Apple Blasts French Copyright Law
Apple broke a week of silence late Tuesday, attacking a proposed French law that would open up proprietary music services as equivalent to "state-sponsored piracy." However, the company stopped short of suggesting that it would pull out of the French market in order to avoid complying with the new legislation.
The bill passed the lower house of the French legislature on Tuesday by a two-to-one margin, and now heads for the Senate where debate and a vote are expected to occur in May.
In a statement, Apple spokeperson Natalie Kerris said that if the law passes, "legal music sales will plummet just when legitimate alternatives to piracy are winning over customers." Apple recently sold its one billonth track in the iTunes Music store, and sees some 3 million downloads per day.
However, Kerris' next comments seemed to suggest that the company was preparing to comply with the law, even if it disagreed with it. Many analysts had predicted otherwise, saying the closed format of iTunes and iPod is what have made Apple's digital music venture so successful.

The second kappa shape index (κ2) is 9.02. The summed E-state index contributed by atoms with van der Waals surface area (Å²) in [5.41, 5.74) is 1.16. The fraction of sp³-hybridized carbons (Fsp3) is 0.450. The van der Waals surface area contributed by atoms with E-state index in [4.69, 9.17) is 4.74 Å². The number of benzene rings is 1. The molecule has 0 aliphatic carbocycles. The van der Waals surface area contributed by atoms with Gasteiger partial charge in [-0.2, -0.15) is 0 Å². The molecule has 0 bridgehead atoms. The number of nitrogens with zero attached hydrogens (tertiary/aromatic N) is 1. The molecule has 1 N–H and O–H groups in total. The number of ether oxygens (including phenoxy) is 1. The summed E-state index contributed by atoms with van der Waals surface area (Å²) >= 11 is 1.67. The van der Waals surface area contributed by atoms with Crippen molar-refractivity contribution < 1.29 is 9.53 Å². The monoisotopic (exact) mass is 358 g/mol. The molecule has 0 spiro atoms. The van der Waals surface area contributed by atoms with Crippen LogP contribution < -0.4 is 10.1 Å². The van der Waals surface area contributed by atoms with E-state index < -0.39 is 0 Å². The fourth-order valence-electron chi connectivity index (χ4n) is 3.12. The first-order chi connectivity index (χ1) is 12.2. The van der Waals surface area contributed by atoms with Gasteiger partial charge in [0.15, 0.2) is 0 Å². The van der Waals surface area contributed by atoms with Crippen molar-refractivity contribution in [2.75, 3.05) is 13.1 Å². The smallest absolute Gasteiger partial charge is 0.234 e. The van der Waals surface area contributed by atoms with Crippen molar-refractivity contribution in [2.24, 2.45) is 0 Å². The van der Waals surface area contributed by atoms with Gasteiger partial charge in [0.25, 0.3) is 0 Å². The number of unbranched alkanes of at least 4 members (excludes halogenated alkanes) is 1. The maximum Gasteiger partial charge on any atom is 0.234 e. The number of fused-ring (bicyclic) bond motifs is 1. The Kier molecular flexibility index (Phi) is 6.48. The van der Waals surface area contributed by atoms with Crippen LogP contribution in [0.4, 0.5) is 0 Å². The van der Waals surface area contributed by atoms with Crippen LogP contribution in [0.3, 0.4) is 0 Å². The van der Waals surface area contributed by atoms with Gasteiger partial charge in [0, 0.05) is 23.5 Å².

Furthermore, she even suggested Apple might somehow benefit from the law. "iPod sales will likely increase as users freely upload their iPods with 'interoperable' music which cannot be adequately protected," she said.
Microsoft has said it is watching the debate closely and would comply with any ruling in order to help its partners stay in business within the country.